Thursday, August 4, 2011

Stop printing phone books!

AT&T continued its wasteful practice of stuffing mailboxes in New Canaan, Conn., and elsewhere with unwanted phone books this week.
I received two new AT&T phone books.
Nearly three years ago, I wrote about how baffling it was that companies still printed phone directories when the Internet makes searching for phone numbers and businesses much easier. The fact that phone books still exist is one of the failed promises of the digital era.
Left on their own, phone book publishers would continue this practice for years to come. So it’s time for governments to get involved.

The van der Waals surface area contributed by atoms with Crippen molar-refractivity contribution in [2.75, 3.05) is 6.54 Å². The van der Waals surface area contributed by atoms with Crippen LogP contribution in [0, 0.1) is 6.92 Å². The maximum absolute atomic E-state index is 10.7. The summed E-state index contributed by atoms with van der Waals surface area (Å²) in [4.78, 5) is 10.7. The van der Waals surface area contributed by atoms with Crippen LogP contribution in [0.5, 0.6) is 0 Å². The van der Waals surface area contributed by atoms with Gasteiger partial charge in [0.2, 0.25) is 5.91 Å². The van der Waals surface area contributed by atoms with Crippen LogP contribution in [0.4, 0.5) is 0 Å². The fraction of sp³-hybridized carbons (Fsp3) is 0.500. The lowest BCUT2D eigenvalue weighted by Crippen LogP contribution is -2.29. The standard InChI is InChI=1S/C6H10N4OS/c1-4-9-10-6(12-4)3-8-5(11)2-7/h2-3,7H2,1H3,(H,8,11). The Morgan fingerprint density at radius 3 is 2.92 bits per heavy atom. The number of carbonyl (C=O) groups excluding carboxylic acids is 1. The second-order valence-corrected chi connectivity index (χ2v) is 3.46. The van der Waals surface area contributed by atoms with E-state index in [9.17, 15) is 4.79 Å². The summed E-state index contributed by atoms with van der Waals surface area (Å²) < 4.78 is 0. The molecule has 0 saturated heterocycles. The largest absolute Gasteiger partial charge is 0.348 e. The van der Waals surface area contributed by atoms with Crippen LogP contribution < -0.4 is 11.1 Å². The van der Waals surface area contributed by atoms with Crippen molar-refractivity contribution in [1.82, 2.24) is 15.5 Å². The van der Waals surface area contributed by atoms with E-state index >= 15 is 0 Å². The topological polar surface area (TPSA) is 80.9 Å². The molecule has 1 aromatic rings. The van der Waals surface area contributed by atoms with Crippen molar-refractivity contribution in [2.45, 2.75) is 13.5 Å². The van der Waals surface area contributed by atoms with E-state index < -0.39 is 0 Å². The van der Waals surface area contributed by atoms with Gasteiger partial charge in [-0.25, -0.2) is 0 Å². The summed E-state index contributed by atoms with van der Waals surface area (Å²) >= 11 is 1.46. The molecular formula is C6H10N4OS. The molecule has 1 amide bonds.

Governments often overstep their bounds in regulating business practices, but I think this is one area where they could make a positive difference.
San Francisco has taken the right approach. It passed an ordinance that allows Yellow Pages phone books to be distributed only to people who request them. It’s billed as the first opt-in program for phone books in the U.S.
Elsewhere in the U.S., people can opt out of getting phone books by visiting, which is run by the Local Search Association, formerly called the Yellow Pages Association.
For my zip code in Connecticut, six commercial phone books are offered.
The Local Search Association says directory paper is made from recycled newspapers and residual chips from sawmills, not from freshly cut trees. It also says it uses vegetable-based inks and eco-friendly adhesives that pose little threat to the environment.
But not printing phone books to begin with would be even better for the environment.

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